I first heard the term Ojas in the 1990s while studying with an amazing Ayurveda teacher & author, Robert Svoboda. Ojas is built when we are spending time rejuvenating (the Ayurvedic term is known as rasayana) rather than pushing ourselves and going, going, going, as many yogis do.Continue Reading >
Do you wanna know the best way to super-charge your dreams? Start taking care of your body. Your mind will thank you.
Here is my basic daily ritual, pulled straight from my book on living healthy, happy, and sexy with ancient Ayurveda.
Your morning routine begins the night before: Getting in bed by 10 or 10:30 PM (can be a little later in the summer) will help you start the morning off right.
- Wake up at sunrise: If you are exhausted, sick or elderly, please sleep as long as you like. Upon waking, do not get out of bed right away. Try to be aware of your body and feel grateful to be alive before your toes touch earth. Pray.
- Drink warm lemon water: This helps wash the G.I. tract, flush the kidneys, and stimulate peristalsis. If your digestion is sluggish, add 1/2 tsp ginger root powder.
- Nature calls: Going to the bathroom upon waking will help clear your digestive system. A healthy “motion” will have a soft brown log quality, little odor and will be well-formed (like a banana). Undigested food, foul odor, mucous, excessive dryness or “pellet-like” quality suggests a digestive imbalance. Altering diet and lifestyle and using herbs will help better this.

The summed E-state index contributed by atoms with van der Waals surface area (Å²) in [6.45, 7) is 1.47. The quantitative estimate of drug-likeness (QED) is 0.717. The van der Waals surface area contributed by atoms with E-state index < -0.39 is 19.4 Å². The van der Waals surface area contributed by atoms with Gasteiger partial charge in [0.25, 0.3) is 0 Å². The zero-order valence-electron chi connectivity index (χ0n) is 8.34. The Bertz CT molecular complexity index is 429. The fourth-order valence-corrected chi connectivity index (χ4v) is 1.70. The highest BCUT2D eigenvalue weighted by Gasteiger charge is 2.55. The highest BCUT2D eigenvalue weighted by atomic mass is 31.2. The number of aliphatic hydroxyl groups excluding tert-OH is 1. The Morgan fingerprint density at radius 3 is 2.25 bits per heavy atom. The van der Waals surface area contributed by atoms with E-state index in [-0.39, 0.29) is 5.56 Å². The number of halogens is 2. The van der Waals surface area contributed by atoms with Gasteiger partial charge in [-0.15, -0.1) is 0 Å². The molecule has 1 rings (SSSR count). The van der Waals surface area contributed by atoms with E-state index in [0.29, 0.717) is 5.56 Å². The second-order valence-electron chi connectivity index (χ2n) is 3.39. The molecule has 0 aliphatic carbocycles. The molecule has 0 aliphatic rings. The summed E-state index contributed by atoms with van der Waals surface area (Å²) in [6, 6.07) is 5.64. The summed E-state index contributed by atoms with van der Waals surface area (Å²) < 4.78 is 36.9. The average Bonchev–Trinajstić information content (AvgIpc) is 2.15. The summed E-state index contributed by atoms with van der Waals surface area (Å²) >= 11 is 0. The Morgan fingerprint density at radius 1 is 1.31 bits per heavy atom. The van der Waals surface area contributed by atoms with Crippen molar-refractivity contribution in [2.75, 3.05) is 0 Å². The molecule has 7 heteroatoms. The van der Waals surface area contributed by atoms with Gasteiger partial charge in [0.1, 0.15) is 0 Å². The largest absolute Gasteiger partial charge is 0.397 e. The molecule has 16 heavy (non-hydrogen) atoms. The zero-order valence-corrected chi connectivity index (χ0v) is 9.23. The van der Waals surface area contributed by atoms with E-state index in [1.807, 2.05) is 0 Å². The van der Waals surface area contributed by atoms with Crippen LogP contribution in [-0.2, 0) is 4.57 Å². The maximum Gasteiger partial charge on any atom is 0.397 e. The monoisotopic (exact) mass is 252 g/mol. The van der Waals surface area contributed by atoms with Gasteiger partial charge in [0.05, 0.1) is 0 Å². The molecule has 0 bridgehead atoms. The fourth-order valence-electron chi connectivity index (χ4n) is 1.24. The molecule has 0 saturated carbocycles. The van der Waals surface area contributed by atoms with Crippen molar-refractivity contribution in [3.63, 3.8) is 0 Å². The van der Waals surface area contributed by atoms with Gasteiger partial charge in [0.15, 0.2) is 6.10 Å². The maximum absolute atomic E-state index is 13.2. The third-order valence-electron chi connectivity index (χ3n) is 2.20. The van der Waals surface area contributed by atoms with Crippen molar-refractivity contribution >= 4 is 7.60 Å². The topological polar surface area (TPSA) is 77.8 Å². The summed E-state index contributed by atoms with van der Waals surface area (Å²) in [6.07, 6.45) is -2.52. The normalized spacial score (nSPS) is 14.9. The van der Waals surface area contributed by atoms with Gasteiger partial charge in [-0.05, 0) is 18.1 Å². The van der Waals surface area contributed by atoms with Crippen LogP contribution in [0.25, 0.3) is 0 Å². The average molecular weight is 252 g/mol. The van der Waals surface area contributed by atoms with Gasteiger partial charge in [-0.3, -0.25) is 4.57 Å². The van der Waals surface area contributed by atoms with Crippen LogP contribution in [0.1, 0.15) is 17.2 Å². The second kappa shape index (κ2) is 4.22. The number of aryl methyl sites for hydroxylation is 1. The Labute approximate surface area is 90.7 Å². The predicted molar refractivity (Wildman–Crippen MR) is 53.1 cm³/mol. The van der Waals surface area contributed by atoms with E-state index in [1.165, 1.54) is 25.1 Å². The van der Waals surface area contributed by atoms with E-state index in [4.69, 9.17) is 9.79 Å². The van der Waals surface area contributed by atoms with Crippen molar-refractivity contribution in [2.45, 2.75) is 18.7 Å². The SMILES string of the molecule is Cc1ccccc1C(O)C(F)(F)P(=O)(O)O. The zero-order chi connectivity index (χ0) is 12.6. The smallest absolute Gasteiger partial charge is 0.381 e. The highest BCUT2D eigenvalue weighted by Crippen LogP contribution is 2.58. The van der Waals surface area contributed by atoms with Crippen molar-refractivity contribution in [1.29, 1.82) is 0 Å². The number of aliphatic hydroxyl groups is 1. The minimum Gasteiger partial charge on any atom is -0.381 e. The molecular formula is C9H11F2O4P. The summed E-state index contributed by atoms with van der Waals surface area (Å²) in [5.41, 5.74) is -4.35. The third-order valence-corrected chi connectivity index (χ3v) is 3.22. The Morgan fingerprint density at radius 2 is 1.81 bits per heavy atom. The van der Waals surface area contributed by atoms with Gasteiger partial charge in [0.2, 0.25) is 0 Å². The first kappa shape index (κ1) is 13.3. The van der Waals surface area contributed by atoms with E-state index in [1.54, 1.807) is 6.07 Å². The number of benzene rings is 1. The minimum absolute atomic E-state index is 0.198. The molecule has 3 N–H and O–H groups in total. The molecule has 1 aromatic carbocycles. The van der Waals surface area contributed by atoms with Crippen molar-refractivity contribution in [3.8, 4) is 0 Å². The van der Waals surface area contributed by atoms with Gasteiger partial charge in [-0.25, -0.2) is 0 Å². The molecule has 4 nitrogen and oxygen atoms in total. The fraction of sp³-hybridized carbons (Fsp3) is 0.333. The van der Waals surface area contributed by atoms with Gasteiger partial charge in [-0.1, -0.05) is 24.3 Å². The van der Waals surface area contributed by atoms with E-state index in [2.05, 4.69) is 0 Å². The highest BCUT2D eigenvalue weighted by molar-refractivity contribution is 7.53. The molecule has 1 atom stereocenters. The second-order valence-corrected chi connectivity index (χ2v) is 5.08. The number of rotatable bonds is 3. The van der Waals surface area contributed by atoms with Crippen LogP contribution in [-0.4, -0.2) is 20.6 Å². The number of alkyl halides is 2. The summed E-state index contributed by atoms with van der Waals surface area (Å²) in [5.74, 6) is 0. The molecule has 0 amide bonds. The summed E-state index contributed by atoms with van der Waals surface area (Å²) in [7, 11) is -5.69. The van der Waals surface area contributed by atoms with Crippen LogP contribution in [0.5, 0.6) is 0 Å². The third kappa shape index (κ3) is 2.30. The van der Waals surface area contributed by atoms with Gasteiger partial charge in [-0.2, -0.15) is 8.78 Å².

- Gently scrape your tongue: Buy a tongue scraper. Scrape from back to front 5–8 times. The tongue is a mirror of your intestines. When there is a thick white coating on the tongue, it is indicative that ama (toxins) is present. Tongue scraping helps maintain oral health, improves our ability to taste, gets rid of old food debris, and prevents bad odor in the mouth.
- Wash the face, mouth, teeth, and eyes: Splash your face with cool water. Wash the eyes with cool water or real-deal rose water. You can also buy an eye cup at most pharmacies and use it for washing the eyes. Massage your gums with sesame oil. This improves oral hygiene, prevents bad breath, increases circulation to gums, and helps us maintain strong, healthy teeth.
- Mouth care: Take 1–2 tablespoons of Daily Swish or pure sesame oil (not toasted) in the mouth. Gargle and swish until it creates a liquid texture (about 10–15 minutes), and then spit out into the trash can. This promotes healthy teeth, gums, and jaw. It also improves the voice. I know you may think 10–15 minutes is a long time—but just swish it around while you do something else (like your self-massage).
- Use a neti pot: Add 1/4 teaspoon of salt to warm water in the pot and drain through each nostril. Afterwards, put 3–5 drops of warm sesame oil or ghee in the nostrils to lubricate the nose. This keeps the sinuses clean and promotes improved voice, vision, and mental clarity. Our nose is the door to the brain. Nose drops nourish our prana and enhance intelligence.
- Abhyanga (self-massage): Self-massage is one of our greatest allies for total health. It nourishes and soothes the nervous system, stimulates lymphatic flow, and aids in detoxification. It also improves circulation, increases vitality, nourishes the skin and promotes body/mind balance.
- Exercise: One of the greatest allies in moving towards balance, exercise boosts the immune system and is an excellent way to counteract the feelings of depression. Exercise daily to half capacity. We want to get a little sweaty glow, but not burn out before our day begins.
- Bathe: Use natural products.
- Meditate: Begin your day with some form of breath-work and meditation. Start with five minutes and work up to at least 20 minutes daily. I sometimes do my meditation before exercise, which is also fine.
- Eat breakfast.
- Try to make lunch your biggest meal of the day. Eat in a pleasant, calm place without distraction.
- Take some time to bless the food prior to eating.